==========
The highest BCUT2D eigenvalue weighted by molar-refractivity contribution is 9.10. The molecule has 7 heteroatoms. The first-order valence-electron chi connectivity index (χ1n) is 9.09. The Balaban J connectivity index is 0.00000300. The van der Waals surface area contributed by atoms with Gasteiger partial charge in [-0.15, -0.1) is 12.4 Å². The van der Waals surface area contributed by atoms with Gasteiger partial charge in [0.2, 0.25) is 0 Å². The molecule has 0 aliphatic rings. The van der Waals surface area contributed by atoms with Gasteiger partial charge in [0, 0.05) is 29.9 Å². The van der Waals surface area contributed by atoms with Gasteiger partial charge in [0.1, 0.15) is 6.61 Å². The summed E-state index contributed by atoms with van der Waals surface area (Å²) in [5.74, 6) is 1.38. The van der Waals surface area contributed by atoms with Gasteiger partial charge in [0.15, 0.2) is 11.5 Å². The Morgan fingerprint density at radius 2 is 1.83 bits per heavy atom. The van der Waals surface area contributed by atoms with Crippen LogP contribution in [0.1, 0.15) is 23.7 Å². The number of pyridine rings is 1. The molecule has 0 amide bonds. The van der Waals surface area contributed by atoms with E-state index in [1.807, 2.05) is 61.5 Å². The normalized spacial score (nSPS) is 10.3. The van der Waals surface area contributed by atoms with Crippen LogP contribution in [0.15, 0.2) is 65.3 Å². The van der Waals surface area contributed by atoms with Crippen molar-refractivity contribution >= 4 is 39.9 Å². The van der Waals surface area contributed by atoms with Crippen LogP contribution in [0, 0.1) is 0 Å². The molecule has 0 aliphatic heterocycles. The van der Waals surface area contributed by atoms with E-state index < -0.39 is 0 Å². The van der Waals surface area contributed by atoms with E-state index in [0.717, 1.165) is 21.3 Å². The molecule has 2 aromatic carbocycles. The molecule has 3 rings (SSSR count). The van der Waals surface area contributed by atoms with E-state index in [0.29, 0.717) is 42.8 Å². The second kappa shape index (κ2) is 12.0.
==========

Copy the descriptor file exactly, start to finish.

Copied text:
The highest BCUT2D eigenvalue weighted by molar-refractivity contribution is 9.10. The molecule has 7 heteroatoms. The first-order valence-electron chi connectivity index (χ1n) is 9.09. The Balaban J connectivity index is 0.00000300. The van der Waals surface area contributed by atoms with Gasteiger partial charge in [-0.15, -0.1) is 12.4 Å². The van der Waals surface area contributed by atoms with Gasteiger partial charge in [0.2, 0.25) is 0 Å². The molecule has 0 aliphatic rings. The van der Waals surface area contributed by atoms with Gasteiger partial charge in [0, 0.05) is 29.9 Å². The van der Waals surface area contributed by atoms with Gasteiger partial charge in [0.1, 0.15) is 6.61 Å². The summed E-state index contributed by atoms with van der Waals surface area (Å²) in [5.74, 6) is 1.38. The van der Waals surface area contributed by atoms with Gasteiger partial charge in [0.15, 0.2) is 11.5 Å². The Morgan fingerprint density at radius 2 is 1.83 bits per heavy atom. The van der Waals surface area contributed by atoms with Crippen LogP contribution in [0.1, 0.15) is 23.7 Å². The number of pyridine rings is 1. The molecule has 0 amide bonds. The van der Waals surface area contributed by atoms with E-state index in [1.807, 2.05) is 61.5 Å². The normalized spacial score (nSPS) is 10.3. The van der Waals surface area contributed by atoms with Crippen LogP contribution in [0.15, 0.2) is 65.3 Å². The van der Waals surface area contributed by atoms with Crippen molar-refractivity contribution >= 4 is 39.9 Å². The van der Waals surface area contributed by atoms with Crippen LogP contribution in [0, 0.1) is 0 Å². The molecule has 0 aliphatic heterocycles. The van der Waals surface area contributed by atoms with E-state index < -0.39 is 0 Å². The van der Waals surface area contributed by atoms with E-state index in [0.717, 1.165) is 21.3 Å². The molecule has 2 aromatic carbocycles. The molecule has 3 rings (SSSR count). The van der Waals surface area contributed by atoms with E-state index in [0.29, 0.717) is 42.8 Å². The second kappa shape index (κ2) is 12.0.